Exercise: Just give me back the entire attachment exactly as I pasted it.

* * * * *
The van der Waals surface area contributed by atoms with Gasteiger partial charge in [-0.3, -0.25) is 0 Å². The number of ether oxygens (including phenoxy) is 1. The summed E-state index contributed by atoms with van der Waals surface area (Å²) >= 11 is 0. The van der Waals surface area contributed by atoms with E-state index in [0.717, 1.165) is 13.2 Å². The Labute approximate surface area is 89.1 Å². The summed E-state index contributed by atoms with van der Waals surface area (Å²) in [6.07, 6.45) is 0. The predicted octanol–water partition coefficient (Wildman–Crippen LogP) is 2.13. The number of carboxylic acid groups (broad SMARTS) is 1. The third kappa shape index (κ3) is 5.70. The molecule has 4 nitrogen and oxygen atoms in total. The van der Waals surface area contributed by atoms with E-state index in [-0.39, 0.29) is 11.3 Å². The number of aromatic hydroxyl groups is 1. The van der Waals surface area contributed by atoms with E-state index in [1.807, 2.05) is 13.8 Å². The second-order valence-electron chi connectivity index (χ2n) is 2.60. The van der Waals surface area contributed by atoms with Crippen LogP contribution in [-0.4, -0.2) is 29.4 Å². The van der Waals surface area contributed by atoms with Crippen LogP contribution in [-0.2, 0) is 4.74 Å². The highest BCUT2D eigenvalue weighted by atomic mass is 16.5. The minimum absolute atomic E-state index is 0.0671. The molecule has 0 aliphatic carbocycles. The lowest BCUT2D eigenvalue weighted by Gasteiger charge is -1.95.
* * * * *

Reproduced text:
The van der Waals surface area contributed by atoms with Gasteiger partial charge in [-0.3, -0.25) is 0 Å². The number of ether oxygens (including phenoxy) is 1. The summed E-state index contributed by atoms with van der Waals surface area (Å²) >= 11 is 0. The van der Waals surface area contributed by atoms with E-state index in [0.717, 1.165) is 13.2 Å². The Labute approximate surface area is 89.1 Å². The summed E-state index contributed by atoms with van der Waals surface area (Å²) in [6.07, 6.45) is 0. The predicted octanol–water partition coefficient (Wildman–Crippen LogP) is 2.13. The number of carboxylic acid groups (broad SMARTS) is 1. The third kappa shape index (κ3) is 5.70. The molecule has 4 nitrogen and oxygen atoms in total. The van der Waals surface area contributed by atoms with E-state index in [-0.39, 0.29) is 11.3 Å². The number of aromatic hydroxyl groups is 1. The van der Waals surface area contributed by atoms with E-state index in [1.807, 2.05) is 13.8 Å². The second-order valence-electron chi connectivity index (χ2n) is 2.60. The van der Waals surface area contributed by atoms with Crippen LogP contribution in [-0.4, -0.2) is 29.4 Å². The van der Waals surface area contributed by atoms with Crippen LogP contribution in [-0.2, 0) is 4.74 Å². The highest BCUT2D eigenvalue weighted by atomic mass is 16.5. The minimum absolute atomic E-state index is 0.0671. The molecule has 0 aliphatic carbocycles. The lowest BCUT2D eigenvalue weighted by Gasteiger charge is -1.95.